Looking to the future of creatives for our eco elements “Future” blog interview, I happened upon an interesting book of fairy tales, Midnight Comes. Primed to jet off to uni, the daughter of one of my favorite indie designers, Talitha Kuomi, took a few moments to sit down with Puddles and I (virtually speaking) to tell us about her craft. I’m thrilled to introduce you to the budding poet author, S J Blasko.
1. Tell us a little about your book and yourself.
Well, I just graduated high school, and I’ll be going to college in the fall to double major in writing and theatre for social justice. I’ve always loved writing, and my book, Midnight Comes, is a collection of six narrative poems based on classic fairytales. The fairytales featured are Beauty and the Beast, Rapunzel, The Little Mermaid, Snow White, and The Snow Queen.
2. Surrounded by such a creative atmosphere must be food for fodder for you! How did you decide that poetry would be your vehicle of expression?
That’s a funny question, actually! Growing up, poetry was not my friend. I just never clicked with the rhythm of it, and the majority of the poems I wrote came out stilted and on the nose. I just didn’t have anything to say, so I ended up recycling common phrases, and there wasn’t enough of me in them.
Then this April I had a creative spark and strange pull to write poetry, and since I was able to use what I had learned over the years since I had stopped writing it, this time it worked. ;D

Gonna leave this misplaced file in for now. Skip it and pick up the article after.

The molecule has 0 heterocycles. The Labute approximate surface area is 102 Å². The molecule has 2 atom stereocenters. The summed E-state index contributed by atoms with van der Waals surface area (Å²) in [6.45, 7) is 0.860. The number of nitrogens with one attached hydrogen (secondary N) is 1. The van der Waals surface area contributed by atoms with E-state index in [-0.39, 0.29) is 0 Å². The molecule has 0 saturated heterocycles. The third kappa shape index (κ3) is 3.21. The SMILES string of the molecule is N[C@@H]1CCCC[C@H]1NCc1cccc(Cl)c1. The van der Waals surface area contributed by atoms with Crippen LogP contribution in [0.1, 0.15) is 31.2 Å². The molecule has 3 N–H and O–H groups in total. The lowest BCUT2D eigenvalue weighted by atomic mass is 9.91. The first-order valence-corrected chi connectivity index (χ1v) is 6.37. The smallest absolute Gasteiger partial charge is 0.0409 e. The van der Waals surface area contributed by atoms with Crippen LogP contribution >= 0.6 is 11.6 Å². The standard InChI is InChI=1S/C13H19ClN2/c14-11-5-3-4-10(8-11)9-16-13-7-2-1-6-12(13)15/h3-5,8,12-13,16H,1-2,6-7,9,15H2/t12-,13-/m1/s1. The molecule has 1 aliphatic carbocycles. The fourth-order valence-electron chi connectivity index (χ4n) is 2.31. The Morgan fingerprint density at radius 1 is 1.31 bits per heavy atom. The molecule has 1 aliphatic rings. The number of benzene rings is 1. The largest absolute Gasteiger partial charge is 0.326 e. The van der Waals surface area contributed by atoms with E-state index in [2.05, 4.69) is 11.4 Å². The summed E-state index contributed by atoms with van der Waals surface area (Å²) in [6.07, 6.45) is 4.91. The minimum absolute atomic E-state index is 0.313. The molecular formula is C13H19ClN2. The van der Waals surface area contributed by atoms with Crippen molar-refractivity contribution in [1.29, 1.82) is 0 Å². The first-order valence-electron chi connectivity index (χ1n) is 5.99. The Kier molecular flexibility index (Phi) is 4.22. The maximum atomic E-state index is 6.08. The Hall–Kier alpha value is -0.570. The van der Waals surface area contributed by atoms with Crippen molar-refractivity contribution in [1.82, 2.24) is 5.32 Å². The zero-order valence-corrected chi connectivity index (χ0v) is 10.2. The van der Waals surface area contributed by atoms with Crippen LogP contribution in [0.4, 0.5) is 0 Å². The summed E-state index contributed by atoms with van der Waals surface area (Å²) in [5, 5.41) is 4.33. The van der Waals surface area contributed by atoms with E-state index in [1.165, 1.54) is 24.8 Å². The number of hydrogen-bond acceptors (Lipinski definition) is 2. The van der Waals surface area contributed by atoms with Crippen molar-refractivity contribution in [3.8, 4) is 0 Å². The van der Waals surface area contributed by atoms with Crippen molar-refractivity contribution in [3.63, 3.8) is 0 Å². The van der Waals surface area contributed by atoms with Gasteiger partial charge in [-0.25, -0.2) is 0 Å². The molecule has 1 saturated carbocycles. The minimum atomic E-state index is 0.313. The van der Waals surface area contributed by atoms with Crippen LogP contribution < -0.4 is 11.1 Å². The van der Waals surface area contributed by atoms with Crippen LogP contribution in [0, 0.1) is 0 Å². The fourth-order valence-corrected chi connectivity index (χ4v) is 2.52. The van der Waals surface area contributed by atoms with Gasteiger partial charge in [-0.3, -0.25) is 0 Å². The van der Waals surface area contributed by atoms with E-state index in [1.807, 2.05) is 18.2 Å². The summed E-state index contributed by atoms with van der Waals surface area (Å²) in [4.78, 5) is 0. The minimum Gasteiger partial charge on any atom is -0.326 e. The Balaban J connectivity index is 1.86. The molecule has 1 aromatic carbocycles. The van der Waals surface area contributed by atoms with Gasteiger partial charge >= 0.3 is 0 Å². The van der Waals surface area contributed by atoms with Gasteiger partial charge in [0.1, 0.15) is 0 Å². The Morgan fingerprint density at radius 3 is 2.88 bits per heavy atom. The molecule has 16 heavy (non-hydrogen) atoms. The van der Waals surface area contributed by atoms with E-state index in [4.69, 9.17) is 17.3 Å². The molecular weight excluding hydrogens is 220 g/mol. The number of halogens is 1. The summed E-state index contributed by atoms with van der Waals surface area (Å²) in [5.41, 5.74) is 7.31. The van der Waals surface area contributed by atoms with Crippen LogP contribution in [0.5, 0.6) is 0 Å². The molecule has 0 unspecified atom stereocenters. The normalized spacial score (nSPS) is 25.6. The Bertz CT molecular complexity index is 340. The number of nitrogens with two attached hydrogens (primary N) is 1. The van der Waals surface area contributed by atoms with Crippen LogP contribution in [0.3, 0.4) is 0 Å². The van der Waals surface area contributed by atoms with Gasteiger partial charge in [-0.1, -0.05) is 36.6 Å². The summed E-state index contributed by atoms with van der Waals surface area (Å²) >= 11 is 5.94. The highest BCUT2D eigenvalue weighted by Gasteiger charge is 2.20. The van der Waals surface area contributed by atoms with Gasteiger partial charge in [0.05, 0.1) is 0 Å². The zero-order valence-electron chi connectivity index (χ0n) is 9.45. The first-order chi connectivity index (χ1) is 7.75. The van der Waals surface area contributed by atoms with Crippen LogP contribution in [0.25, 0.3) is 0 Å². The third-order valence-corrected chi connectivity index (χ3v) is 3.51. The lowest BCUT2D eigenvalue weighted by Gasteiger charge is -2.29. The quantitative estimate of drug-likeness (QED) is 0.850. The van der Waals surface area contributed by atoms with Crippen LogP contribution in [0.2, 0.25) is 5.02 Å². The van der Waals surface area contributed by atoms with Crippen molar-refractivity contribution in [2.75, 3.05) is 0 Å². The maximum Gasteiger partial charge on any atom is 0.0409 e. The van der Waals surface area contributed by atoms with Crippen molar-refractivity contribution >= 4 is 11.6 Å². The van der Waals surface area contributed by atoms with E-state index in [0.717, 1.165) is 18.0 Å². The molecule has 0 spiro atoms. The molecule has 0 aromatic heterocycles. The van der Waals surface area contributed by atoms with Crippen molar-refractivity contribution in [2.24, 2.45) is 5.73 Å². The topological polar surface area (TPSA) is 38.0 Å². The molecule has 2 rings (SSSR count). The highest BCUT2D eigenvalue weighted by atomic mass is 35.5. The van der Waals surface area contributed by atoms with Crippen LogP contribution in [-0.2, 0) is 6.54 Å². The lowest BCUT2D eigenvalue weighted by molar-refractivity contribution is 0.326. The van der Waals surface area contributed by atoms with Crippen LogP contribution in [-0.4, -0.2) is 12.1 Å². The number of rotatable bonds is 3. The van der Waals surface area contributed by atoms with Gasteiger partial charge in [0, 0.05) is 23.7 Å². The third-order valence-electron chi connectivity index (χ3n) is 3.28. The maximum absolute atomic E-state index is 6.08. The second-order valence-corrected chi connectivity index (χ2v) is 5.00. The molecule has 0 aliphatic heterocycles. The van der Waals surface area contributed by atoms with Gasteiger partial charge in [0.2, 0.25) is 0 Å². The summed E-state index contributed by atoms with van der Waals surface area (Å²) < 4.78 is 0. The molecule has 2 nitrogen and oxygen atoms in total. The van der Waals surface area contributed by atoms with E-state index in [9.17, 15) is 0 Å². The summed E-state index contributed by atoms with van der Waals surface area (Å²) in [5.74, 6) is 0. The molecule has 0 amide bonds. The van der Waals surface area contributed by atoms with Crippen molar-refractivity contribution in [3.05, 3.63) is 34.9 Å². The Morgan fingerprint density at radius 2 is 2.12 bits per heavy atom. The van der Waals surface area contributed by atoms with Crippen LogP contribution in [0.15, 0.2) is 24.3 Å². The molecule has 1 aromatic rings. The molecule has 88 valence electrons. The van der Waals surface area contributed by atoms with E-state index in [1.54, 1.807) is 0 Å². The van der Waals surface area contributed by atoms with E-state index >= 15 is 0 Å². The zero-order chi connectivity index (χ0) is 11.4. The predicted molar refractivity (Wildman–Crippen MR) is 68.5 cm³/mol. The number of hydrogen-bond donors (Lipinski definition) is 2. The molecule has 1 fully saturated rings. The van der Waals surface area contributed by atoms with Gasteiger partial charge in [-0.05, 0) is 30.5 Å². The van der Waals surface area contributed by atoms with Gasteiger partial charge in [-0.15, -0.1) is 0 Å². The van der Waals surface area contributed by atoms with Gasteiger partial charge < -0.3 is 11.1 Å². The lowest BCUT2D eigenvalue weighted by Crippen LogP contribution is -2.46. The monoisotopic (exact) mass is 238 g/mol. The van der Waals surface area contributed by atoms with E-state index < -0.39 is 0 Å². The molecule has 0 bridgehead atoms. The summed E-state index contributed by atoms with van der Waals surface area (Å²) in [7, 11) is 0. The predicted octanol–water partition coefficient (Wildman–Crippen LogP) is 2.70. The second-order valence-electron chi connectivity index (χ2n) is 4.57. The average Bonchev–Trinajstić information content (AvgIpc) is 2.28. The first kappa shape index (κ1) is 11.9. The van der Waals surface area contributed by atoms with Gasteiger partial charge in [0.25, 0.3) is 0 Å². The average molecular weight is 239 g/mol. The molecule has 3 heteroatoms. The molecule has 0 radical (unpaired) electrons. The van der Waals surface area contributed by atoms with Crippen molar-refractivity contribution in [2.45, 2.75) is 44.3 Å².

3. When writing was there a poem in particular that spoke to you most?
Something about Rapunzel, with Love really spoke to me. I’ve always loved that fairy tale (and the Tangled version is gold in every way) and when I sat down to try and tell Rapunzel’s story, I really connected with the emotion she must have been feeling. (Though I would like to clarify that I in no way think of my mom as Mother Gothel)
4. What inspired you to write this particular poetry (as opposed to writing about something else)?
I’ve always loved reading between the lines of a book or fictional world and finding the stories hidden within the tale. I love the idea of all the stories that are implied, around the moments we, as the readers, get to explicitly see. I had a Creative Writing teacher my Junior year of high school who told us something about how novels and short stories were just a snapshot of a bigger story. They were like a window; the first scene wasn’t the beginning, and the last scene wasn’t the end, they were just the bookends for the span of time the author was revealing to us.
5. What’s your writing space like? Do you have a special space you keep just for writing or do you write on the go, notebook in hand?
I do a little of everything. I love writing in coffee shops (though I’m not a coffee drinker) and if it’s a choice between writing in a notebook, writing on a laptop, writing inside, or writing outside, it depends entirely on what I’m working on. I do love writing outside though. We have a wooden platform in our backyard (it used to have a little playhouse on it) and I love the feel of the breeze and the shade for writing there.
6. Puddles species to species question – any creatures make an appearance in your poems? Is yes, are they based on actual animals you know?
I don’t think any creatures made their way into the poems of Midnight Comes, since I was mostly focused on the people. I put up a poem on my blog inspired by my boyfriend’s cat though! You can read it here: https://flightsfromtheaerie.blogspot.com/2018/04/cats.html